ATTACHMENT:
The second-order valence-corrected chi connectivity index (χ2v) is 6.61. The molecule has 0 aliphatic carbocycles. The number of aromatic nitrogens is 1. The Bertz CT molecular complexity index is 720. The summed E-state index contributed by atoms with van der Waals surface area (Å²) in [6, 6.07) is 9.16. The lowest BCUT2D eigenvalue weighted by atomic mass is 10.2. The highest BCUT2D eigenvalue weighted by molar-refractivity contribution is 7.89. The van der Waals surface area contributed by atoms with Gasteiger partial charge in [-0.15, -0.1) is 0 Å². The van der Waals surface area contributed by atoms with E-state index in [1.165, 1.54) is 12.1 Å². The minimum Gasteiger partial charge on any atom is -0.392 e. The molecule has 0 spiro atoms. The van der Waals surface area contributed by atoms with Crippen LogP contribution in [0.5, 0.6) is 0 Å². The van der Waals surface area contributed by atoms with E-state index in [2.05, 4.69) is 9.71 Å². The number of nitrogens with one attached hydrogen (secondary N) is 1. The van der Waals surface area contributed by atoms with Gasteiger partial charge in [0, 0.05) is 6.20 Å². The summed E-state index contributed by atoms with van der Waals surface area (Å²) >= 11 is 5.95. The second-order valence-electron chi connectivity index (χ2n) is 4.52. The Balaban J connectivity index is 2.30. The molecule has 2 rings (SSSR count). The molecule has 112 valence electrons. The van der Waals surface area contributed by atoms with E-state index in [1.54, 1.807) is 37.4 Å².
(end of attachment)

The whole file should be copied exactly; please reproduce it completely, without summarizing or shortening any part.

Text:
The second-order valence-corrected chi connectivity index (χ2v) is 6.61. The molecule has 0 aliphatic carbocycles. The number of aromatic nitrogens is 1. The Bertz CT molecular complexity index is 720. The summed E-state index contributed by atoms with van der Waals surface area (Å²) in [6, 6.07) is 9.16. The lowest BCUT2D eigenvalue weighted by atomic mass is 10.2. The highest BCUT2D eigenvalue weighted by molar-refractivity contribution is 7.89. The van der Waals surface area contributed by atoms with Gasteiger partial charge in [-0.15, -0.1) is 0 Å². The van der Waals surface area contributed by atoms with E-state index in [1.165, 1.54) is 12.1 Å². The minimum Gasteiger partial charge on any atom is -0.392 e. The molecule has 0 spiro atoms. The van der Waals surface area contributed by atoms with Crippen LogP contribution in [0.5, 0.6) is 0 Å². The van der Waals surface area contributed by atoms with E-state index in [2.05, 4.69) is 9.71 Å². The number of nitrogens with one attached hydrogen (secondary N) is 1. The van der Waals surface area contributed by atoms with Gasteiger partial charge in [0, 0.05) is 6.20 Å². The summed E-state index contributed by atoms with van der Waals surface area (Å²) >= 11 is 5.95. The second-order valence-electron chi connectivity index (χ2n) is 4.52. The Balaban J connectivity index is 2.30. The molecule has 2 rings (SSSR count). The molecule has 112 valence electrons. The van der Waals surface area contributed by atoms with E-state index in [1.54, 1.807) is 37.4 Å².